IPA’s weekly links

Guest post by Jeff Mosenkis of Innovations for Poverty Action.

EconLife

  • Two podcast recommendations:
    • NPR has a new podcast, Rough Translation, from former East Africa correspondent Gregory Warner (web, Apple). It looks at how questions we deal with here play out differently in other cultures. The first episode looks at how Brazil ended up with race tribunals to evaluate who was Black enough to qualify for affirmative action. The second looks at fake news planted by Russia in Ukraine.
    • The fun “Tell Me Something I Don’t Know” podcast recently had a behavioral science all-star cast with Dean Karlan, George Loewenstein, Katy Milkman and a  gang of others (Web: Episode 24 “Behavior Change: Ultra Egghead Edition,” or Apple)
  • For economists (but probably useful for other academics as well), there will be a twitter panel discussion on balancing the professional part of your life with the rest on Wednesday, September 6th at 9PM EDT, dinnertime Pacific. You don’t have to be live to participate though; tweet your questions in advance with the #EconLife hashtag and the panel will answer.
  • A nice simulator complete with cartoons where you can play econ trust games. You can try different strategies to watch how outcomes change (and then set it to work simulating repeated play using different strategies). h/t Osman Siddiqi
  • How many social programs work? Depending on how you count, 60-80% of published evaluations don’t find a significant effect, but remember that published evaluations are not a representative sample of all social programs.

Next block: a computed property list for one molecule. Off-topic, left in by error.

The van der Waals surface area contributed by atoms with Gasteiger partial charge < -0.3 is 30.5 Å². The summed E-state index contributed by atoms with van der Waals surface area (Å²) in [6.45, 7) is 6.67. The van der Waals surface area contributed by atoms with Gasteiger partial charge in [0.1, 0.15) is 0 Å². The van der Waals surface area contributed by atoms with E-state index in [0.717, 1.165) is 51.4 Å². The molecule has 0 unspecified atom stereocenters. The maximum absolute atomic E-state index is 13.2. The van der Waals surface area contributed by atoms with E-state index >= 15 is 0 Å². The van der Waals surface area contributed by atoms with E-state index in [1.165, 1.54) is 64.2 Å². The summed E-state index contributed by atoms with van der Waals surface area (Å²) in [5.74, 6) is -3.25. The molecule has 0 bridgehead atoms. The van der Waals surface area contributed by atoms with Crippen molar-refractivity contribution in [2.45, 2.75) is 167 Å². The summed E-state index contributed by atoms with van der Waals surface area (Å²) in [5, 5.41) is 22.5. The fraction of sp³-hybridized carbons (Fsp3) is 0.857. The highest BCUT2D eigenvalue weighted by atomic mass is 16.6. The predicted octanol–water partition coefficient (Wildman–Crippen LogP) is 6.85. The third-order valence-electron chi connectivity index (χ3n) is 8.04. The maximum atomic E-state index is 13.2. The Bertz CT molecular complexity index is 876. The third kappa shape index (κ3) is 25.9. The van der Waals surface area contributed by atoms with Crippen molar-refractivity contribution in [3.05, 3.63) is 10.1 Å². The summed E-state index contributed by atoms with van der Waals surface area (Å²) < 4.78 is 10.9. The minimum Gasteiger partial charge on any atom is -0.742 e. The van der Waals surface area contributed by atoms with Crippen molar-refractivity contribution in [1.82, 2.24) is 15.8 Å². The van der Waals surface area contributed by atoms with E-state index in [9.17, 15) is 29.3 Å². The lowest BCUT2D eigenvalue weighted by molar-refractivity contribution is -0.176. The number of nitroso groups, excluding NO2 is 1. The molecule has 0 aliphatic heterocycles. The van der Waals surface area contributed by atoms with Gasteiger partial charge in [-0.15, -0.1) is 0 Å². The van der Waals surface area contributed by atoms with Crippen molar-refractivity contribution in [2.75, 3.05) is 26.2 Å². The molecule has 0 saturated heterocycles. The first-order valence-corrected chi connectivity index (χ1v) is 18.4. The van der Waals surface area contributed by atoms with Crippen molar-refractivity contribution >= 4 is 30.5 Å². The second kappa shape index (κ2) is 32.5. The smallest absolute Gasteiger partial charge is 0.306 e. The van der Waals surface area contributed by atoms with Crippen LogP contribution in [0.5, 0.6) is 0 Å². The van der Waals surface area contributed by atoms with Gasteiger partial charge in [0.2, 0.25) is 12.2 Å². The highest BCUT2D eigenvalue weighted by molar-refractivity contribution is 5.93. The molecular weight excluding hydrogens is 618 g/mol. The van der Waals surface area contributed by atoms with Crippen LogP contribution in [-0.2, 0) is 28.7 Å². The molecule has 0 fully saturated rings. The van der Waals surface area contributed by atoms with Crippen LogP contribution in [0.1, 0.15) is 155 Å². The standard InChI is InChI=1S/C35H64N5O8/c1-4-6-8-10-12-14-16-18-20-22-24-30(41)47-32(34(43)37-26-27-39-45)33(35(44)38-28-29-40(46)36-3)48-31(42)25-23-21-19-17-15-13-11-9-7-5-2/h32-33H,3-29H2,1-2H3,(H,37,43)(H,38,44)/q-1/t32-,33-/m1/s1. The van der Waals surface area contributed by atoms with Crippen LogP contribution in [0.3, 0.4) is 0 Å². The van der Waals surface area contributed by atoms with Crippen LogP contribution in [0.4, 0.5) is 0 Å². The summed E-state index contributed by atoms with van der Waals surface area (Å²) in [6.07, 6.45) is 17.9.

• Google Earth is giving tours of indigenous and traditional homes around the world.
  • The Secret Economic Lives of Animals. Increasing numbers of species have been found to vary exchange rates for services (like wasps offering nesting space for childcare), based on changes in local supply and demand.
  • Two short and interesting econ lessons:
    • How the infamous Smoot-Hawley Tariff, in which the government ignored the warnings of over a thousand economists, sparked a global trade war which exacerbated the great depression. It all started with a move to protect the Mormon Church’s interest in sugar beets. Along the way they explain why trade protectionism is politically popular, even though it’s ultimately harmful to everybody.
    • How Pigouvian taxes work, in which a government taxes something that hurts others, allowing the parties involved to figure out how to minimize it, like a carbon tax.